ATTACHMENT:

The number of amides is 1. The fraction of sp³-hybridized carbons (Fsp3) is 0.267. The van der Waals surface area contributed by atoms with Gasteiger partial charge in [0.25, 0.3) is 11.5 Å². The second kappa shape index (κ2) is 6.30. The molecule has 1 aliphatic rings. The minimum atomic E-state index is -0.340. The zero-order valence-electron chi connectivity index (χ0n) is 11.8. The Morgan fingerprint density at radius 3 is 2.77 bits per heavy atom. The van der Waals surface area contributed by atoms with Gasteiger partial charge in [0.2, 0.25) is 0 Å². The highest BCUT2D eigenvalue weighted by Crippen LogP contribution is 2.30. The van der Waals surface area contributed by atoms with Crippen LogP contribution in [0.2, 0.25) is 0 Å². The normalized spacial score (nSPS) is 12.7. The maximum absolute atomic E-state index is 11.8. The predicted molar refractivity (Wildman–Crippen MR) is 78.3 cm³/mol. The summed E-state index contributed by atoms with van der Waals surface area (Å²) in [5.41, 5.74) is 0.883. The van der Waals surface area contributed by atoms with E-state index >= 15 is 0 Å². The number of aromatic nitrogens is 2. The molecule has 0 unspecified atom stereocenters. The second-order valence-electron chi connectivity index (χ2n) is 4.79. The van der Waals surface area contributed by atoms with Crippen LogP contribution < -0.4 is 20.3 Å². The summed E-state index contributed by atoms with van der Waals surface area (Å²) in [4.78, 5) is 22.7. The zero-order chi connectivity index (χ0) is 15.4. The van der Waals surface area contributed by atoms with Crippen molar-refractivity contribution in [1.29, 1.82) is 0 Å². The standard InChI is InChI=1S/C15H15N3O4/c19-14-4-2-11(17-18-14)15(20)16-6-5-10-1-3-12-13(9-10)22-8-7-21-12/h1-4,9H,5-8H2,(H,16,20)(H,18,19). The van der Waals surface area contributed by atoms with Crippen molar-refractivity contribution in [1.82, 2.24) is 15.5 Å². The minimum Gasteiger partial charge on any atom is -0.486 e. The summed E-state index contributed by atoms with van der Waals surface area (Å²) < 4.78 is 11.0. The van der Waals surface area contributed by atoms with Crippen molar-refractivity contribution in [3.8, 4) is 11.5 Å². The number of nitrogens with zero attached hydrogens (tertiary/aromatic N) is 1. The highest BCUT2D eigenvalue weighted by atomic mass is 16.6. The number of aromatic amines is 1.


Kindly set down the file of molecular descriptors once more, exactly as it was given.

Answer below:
The number of amides is 1. The fraction of sp³-hybridized carbons (Fsp3) is 0.267. The van der Waals surface area contributed by atoms with Gasteiger partial charge in [0.25, 0.3) is 11.5 Å². The second kappa shape index (κ2) is 6.30. The molecule has 1 aliphatic rings. The minimum atomic E-state index is -0.340. The zero-order valence-electron chi connectivity index (χ0n) is 11.8. The Morgan fingerprint density at radius 3 is 2.77 bits per heavy atom. The van der Waals surface area contributed by atoms with Gasteiger partial charge in [0.2, 0.25) is 0 Å². The highest BCUT2D eigenvalue weighted by Crippen LogP contribution is 2.30. The van der Waals surface area contributed by atoms with Crippen LogP contribution in [0.2, 0.25) is 0 Å². The normalized spacial score (nSPS) is 12.7. The maximum absolute atomic E-state index is 11.8. The predicted molar refractivity (Wildman–Crippen MR) is 78.3 cm³/mol. The summed E-state index contributed by atoms with van der Waals surface area (Å²) in [5.41, 5.74) is 0.883. The van der Waals surface area contributed by atoms with E-state index >= 15 is 0 Å². The number of aromatic nitrogens is 2. The molecule has 0 unspecified atom stereocenters. The second-order valence-electron chi connectivity index (χ2n) is 4.79. The van der Waals surface area contributed by atoms with Crippen LogP contribution < -0.4 is 20.3 Å². The summed E-state index contributed by atoms with van der Waals surface area (Å²) in [4.78, 5) is 22.7. The zero-order chi connectivity index (χ0) is 15.4. The van der Waals surface area contributed by atoms with Crippen molar-refractivity contribution in [1.29, 1.82) is 0 Å². The standard InChI is InChI=1S/C15H15N3O4/c19-14-4-2-11(17-18-14)15(20)16-6-5-10-1-3-12-13(9-10)22-8-7-21-12/h1-4,9H,5-8H2,(H,16,20)(H,18,19). The van der Waals surface area contributed by atoms with Crippen molar-refractivity contribution in [1.82, 2.24) is 15.5 Å². The minimum Gasteiger partial charge on any atom is -0.486 e. The summed E-state index contributed by atoms with van der Waals surface area (Å²) < 4.78 is 11.0. The van der Waals surface area contributed by atoms with Crippen molar-refractivity contribution in [3.8, 4) is 11.5 Å². The number of nitrogens with zero attached hydrogens (tertiary/aromatic N) is 1. The highest BCUT2D eigenvalue weighted by atomic mass is 16.6. The number of aromatic amines is 1.